Cryptocurrency Values Take A Dive As Google Bans Ads, IMF Issues Warning To Banks

by 6 months ago
Google Bans Cryptocurrency Ads IMF warning

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Bad news came in two forms on Wednesday for those involved and invested in cryptocurrency. Alphabet’s Google today announced a ban on advertising for cryptocurrencies, cryptocurrency exchanges and initial coin offerings beginning in June 2018. This move follows a similar edict put forth by Facebook in January of this year.

Google issued a statement revealing their sweeping changes with regard to cryptocurrency advertising.

In June 2018, Google will update the Financial services policy to restrict the advertisement of Contracts for Difference, rolling spot forex, and financial spread betting. In addition, ads for the following will no longer be allowed to serve:

• Binary options and synonymous products
• Cryptocurrencies and related content (including but not limited to initial coin offerings, cryptocurrency exchanges, cryptocurrency wallets, and cryptocurrency trading advice)

Ads for aggregators and affiliates for the following will no longer be allowed to serve:

• Contracts for Difference
• Rolling spot forex
• Financial spread betting
• Binary options and synonymous products
• Cryptocurrencies and related content.

Advertisers offering Contracts for Difference, rolling spot forex, and financial spread betting will be required to be certified by Google before they can advertise through AdWords. Certification is only available in certain countries.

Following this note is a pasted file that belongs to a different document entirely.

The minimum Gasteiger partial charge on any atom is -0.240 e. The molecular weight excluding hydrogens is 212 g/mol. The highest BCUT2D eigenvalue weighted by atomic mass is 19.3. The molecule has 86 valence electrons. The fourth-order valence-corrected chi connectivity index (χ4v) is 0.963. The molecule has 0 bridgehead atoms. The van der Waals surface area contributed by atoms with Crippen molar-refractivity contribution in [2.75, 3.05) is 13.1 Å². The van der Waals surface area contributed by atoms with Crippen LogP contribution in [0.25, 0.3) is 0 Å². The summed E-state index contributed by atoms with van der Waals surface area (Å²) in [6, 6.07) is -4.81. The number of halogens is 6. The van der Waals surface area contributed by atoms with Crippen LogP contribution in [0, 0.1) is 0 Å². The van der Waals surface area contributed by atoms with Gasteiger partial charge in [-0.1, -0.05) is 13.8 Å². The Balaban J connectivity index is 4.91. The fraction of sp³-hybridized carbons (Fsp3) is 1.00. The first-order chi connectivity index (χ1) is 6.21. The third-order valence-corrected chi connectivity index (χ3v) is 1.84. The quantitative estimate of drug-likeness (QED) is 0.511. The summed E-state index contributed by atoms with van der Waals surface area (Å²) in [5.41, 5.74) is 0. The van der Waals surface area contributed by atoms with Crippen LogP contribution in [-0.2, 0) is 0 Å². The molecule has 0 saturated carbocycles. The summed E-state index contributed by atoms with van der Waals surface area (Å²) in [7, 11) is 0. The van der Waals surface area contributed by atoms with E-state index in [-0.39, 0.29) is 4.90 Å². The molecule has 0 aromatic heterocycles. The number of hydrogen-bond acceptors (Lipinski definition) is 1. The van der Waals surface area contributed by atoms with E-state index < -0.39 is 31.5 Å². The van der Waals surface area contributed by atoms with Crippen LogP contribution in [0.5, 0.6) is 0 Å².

Google, combined with Facebook, made up a combined 63.1% of US digital ad investment in 2017, according to eMarketer.

Considering that around half of the Initial Coin Offerings in 2017 have already failed, costing investors $233 million, changes in the advertising policies of companies like Google and Facebook were destined to happen.

Meanwhile, just prior to Google’s news being released, the International Monetary Fund (IMF) issued a warning to banks about cryptocurrency.

In a blog post written by Christine Lagarde, the head of the International Monetary Fund, she expressed concern with banks getting involved with crypto-assets.

The same reason crypto-assets—or what some people call crypto-currencies—are so appealing is also what makes them dangerous. These digital offerings are typically built in a decentralized way and without the need for a central bank. This gives crypto-asset transactions an element of anonymity, much like cash transactions.

The result is a potentially major new vehicle for money laundering and the financing of terrorism.

The bold-typed emphasis was hers.

She continued…

Of course, money laundering and terrorist financing is only one dimension of the threat. Financial stability is another. The rapid growth of crypto-assets, the extreme volatility in their traded prices, and their ill-defined connections to the traditional financial world could easily create new vulnerabilities.

Also, just last week, the Securities and Exchange Commission issuing its own warning about unregulated cryptocurrency exchanges, stating, “The SEC staff has concerns that many online trading platforms appear to investors as SEC-registered and regulated marketplaces when they are not.”

As a result of all of this negative news, the price of Bitcoin hit a low of $8,252.39, reported CNBC, and, as of this writing, was down 8.74% to $8,397.93.



TAGSbitcoinCryptocurrencyFinanceGoogleInternational Monetary FundMoney

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